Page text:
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Why we should give thanks for the whole hog

From pig-ear sandwiches to glistening ham slices

This public service announcement isn’t for my brethren who refrain from swine for religious reasons. I’m speaking to my hotep family that takes off sprinting when they smell smoky, glorious ham hocks simmering in the collard green pot. I’m speaking to the person who doesn’t have concrete reasons for consuming ultraprocessed, bottom-of-the-barrel meat — aka turkey bacon. What’s wrong with raised-right or “heritage” pork products dotting our sacred holiday dishes? Indeed, the hog — from slavery to the great migrations — has always sustained us.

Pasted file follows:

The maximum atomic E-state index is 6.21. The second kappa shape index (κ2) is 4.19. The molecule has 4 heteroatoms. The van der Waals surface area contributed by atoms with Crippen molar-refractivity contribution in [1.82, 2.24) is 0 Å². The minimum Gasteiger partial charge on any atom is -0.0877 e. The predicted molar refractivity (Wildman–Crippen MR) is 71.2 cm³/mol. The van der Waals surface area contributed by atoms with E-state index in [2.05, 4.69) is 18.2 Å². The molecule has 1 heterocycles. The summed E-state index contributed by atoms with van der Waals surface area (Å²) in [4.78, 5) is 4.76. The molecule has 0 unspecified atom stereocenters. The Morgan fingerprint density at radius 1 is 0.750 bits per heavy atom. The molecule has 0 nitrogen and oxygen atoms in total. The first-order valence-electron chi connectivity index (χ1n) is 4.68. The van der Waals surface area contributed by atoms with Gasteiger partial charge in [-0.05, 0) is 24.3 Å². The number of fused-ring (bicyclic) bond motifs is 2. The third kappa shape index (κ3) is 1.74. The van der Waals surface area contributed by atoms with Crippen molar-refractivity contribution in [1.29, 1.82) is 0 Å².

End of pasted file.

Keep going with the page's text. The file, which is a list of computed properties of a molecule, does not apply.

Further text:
During the early 1970s, African-Americans climbed economically and our plates shifted. Slowly, pig ear and mustard sandwiches and Harlem street vendors hawking pig feet disappeared. Our agrarian roots were being phased out by TV dinners, and a lingering association of hog scraps and offal to slavery. By the early 1990s, it seemed everyone from Ice Cube to X-Clan was telling us to never put pork on the fork. Lost in translation were conversations about industrially-raised meat versus provisions straight from a small farm.

This Thanksgiving, this reformed hotep sister ordered a country ham. I’m not ashamed.